I’m still getting a lot of feedback from the last two articles on Jose Rizal. These have come to me via e-mail and Facebook, which I figured Rizal would have used if the technology were available in his day. He was a prolific letter writer and he also had numerous pictures of himself posted not on FB but by snail mail — you know, the post office (hence the term post).
An old album from the 1961 centennial celebrations of Rizal’s birth that I bought at an antiquarian’s yields many different portraits of Rizal throughout his short but eventful life. The images show a fairly good looking young man… quite a dandy, in fact, when he reached his twenties. His hairdo (not that I’m an expert) is shown to have evolved from a geeky part down the middle to the semi-Beiber cut he sported till his famous farewell.
The images of Rizal that are burned in our collective memories are those of his profiles on our one-peso coins and in the old P2 bill. Then there is the stock portrait of him reprinted in the hundreds of thousands, to be hung on school walls, and printed in textbooks. This has today been sampled into a popular T-shirt (by Team Manila) showing Rizal looking really cool with sunglasses.
There were, of course, no colored pictures of Jose Rizal, although some bright person may “colorize” existing portraits using some software or app soon. To see him in color may not be the best way to remember him. In any case, most male fashion in his day was in black and white. Women’s clothes then had a little more choice — three or four — mostly shades of mauve, or local dyes.
The memory of Rizal was intended to be kept forever with monuments and buildings named after him. There was, however, a period of commercialization with Rizal cigars, Rizal cigarettes and a number of other merchandize sold taking advantage of his Pacquiao-like popularity. This died down after a few decades, only to be resurrected in the run-up to his birth centennial.
I had written about the un-built Jose Rizal memorial theater being resurrected in Makati after failing to make it to the centennial of 1961. The Rizal Theater served the residents of exclusive subdivisions in and around Makati for over three decades before it fell to the wrecking ball.
The theater did not have a statue or even a bust of Rizal. It did, however, have his signature on its fly tower. It served as the theater’s logo. The theater was also well known for Leila’s Cafe. My favorite dish there was arroz a la Cubana. After the theater disappeared, the memory of it carried on when its café re-opened at in Greenbelt with a new name — Café Rizal.
The theater was not the only building in the complex that was to sport the name of our National Hero. The original name of the planned hotel at the corner of Ayala Avenue and Highway 54 (now EDSA) was the Rizal Inter-Continental Hotel. A press release in 1958 uses the name and lists the Rizal Development Corporation and Pan American Airways as the partners in the development.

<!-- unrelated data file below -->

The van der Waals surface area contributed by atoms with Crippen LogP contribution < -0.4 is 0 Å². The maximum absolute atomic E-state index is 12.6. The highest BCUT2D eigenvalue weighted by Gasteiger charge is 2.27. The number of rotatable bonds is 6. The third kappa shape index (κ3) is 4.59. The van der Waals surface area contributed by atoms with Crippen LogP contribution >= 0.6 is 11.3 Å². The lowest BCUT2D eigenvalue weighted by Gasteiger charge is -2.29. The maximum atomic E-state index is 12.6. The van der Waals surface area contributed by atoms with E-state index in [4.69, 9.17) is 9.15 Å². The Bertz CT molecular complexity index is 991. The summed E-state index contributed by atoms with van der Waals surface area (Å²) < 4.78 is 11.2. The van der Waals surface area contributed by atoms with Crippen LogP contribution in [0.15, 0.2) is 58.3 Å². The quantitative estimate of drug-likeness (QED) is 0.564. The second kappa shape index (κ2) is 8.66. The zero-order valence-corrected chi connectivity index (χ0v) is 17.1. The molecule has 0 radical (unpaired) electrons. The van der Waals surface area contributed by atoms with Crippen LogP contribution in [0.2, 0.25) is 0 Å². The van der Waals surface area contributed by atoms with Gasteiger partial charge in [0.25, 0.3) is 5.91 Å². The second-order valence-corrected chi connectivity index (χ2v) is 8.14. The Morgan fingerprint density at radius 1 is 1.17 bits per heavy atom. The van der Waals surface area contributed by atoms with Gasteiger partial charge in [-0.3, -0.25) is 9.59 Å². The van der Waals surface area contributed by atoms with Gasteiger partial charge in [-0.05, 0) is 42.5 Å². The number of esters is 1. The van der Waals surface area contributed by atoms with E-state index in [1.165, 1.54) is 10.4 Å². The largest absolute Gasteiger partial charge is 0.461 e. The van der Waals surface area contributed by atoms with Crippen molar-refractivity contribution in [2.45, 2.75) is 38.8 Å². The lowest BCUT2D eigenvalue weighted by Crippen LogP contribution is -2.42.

The hotel took another 10 years to be finally built. By 1969 when it was inaugurated the name chosen was Inter-Continental Hotel Manila. This, despite the hotel’s location in Makati, then a town under the province of Rizal.
The perspective of the hotel shows it as using the international style of architecture with touches of Le Corbusier. The main mass of glass and concrete, with metal brise soliel, rested on angled legs or pilotis. The design, I suspect, was by Juan Nakpil, the same architect of the theater.
The hotel’s 1958 design was not followed as the project was apparently shelved till the mid-sixties. Nakpil then apparently re-used the design for the SSS building in Quezon City! Lindy Locsin was to design the Inter-Con when the hotel plans came back on line.
Like the various faces and portraits of Rizal, the facades of the buildings connected with him saw many incarnations. Like Rizal’s likeness these buildings were appropriated in the name of commerce or expediency.
It is a testament to the robustness of Rizal’s name and memory that we still find currency in his face and fame (albeit mostly when his anniversary comes along). One wishes, however, that the facades that bore connections to our hero had lasted as long.
Even the province that still bears his name has seemingly succumbed to the onslaught of urbanization — the citification of all the towns that used to be under its jurisdiction.
It is a marginalization that calls for reconsideration of the basis for naming regions.
In today’s reality of natural hazards and climactic concerns, a flood of real change in disaster risk reduction may start by giving the national capital region a new face with an old name.
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